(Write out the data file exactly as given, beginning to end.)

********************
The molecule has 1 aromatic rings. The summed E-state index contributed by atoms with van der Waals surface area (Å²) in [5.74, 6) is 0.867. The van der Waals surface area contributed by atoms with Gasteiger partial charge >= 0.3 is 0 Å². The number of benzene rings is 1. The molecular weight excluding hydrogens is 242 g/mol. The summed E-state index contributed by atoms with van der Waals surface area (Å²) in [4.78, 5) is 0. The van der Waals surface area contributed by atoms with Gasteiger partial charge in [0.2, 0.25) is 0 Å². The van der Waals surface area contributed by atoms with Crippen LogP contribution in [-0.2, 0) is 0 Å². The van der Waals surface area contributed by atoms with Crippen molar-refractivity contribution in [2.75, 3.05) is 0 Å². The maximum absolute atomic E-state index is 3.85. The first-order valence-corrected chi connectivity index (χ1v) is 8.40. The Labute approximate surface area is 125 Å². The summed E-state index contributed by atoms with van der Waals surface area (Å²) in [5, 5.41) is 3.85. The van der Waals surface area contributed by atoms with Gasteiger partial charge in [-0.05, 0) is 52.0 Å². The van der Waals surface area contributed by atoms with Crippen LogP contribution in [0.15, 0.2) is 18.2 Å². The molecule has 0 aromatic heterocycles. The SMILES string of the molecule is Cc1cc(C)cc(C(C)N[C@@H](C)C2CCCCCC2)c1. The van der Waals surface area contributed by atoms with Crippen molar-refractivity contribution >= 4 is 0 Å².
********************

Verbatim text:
The molecule has 1 aromatic rings. The summed E-state index contributed by atoms with van der Waals surface area (Å²) in [5.74, 6) is 0.867. The van der Waals surface area contributed by atoms with Gasteiger partial charge >= 0.3 is 0 Å². The number of benzene rings is 1. The molecular weight excluding hydrogens is 242 g/mol. The summed E-state index contributed by atoms with van der Waals surface area (Å²) in [4.78, 5) is 0. The van der Waals surface area contributed by atoms with Gasteiger partial charge in [0.2, 0.25) is 0 Å². The van der Waals surface area contributed by atoms with Crippen LogP contribution in [-0.2, 0) is 0 Å². The van der Waals surface area contributed by atoms with Crippen molar-refractivity contribution in [2.75, 3.05) is 0 Å². The maximum absolute atomic E-state index is 3.85. The first-order valence-corrected chi connectivity index (χ1v) is 8.40. The Labute approximate surface area is 125 Å². The summed E-state index contributed by atoms with van der Waals surface area (Å²) in [5, 5.41) is 3.85. The van der Waals surface area contributed by atoms with Gasteiger partial charge in [-0.05, 0) is 52.0 Å². The van der Waals surface area contributed by atoms with Crippen LogP contribution in [0.15, 0.2) is 18.2 Å². The molecule has 0 aromatic heterocycles. The SMILES string of the molecule is Cc1cc(C)cc(C(C)N[C@@H](C)C2CCCCCC2)c1. The van der Waals surface area contributed by atoms with Crippen molar-refractivity contribution >= 4 is 0 Å².